On subjectivity and choosing type

Tim Brown's picture
  1. What comes to mind when someone asks for a "dynamic, fresh, energizing and memorable" typeface?
  2. What about a "lively, clean, readable" one?
  3. What if your answers aren't the same as my answers?
  4. What if clients don't like our answers?

How can we best communicate our subjective feelings about typography? How do you communicate with other people about type? Do you reference a particular aesthetic lexicon or classification system, and are your clients on the same page?

Cross-posted:
http://typedia.com/forum/viewthread/97/

blank's picture

1. It all depends on the context. Right now people seem to think that counterless art-deco revivals and derivatives possess those qualities. Five years ago they would have just looked dated or historical.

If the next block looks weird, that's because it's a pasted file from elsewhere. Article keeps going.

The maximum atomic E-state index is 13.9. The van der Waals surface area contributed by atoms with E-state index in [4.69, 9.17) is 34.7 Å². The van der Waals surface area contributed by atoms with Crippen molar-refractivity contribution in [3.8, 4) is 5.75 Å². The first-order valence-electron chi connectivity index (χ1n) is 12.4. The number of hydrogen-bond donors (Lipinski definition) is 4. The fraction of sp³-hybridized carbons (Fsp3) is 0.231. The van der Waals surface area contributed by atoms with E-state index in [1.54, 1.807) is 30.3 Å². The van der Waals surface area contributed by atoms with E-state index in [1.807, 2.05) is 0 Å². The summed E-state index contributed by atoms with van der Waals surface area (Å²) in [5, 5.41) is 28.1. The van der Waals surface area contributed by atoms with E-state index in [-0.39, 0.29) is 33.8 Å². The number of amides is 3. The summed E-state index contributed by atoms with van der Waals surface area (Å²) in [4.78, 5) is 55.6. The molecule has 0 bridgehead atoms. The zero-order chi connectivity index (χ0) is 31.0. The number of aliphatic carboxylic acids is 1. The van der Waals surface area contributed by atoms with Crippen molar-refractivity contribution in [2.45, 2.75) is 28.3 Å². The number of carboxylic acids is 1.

2. Any hi-contrast serif with an appropriate optical weight.
3. That’s why Ogilvy and Pentagram didn’t corner the design market decades ago.
4. Convince them. Or just change and take their money. Or drop them and move on.

How can we best communicate our subjective feelings about typography?

Through typography.

How do you communicate with other people about type?

Here, via email, or preferably in-person over a beer, joint, etc.

Do you reference a particular aesthetic lexicon or classification system…

I tend to go with Vox so people don’t think I’m being pedantic, although I avoid using the term “transitional” because it’s a rather stupid term.

…are your clients on the same page?

I’m pretty sure that when I have clients, they’re paying me so that they don’t have to worry about those pages.

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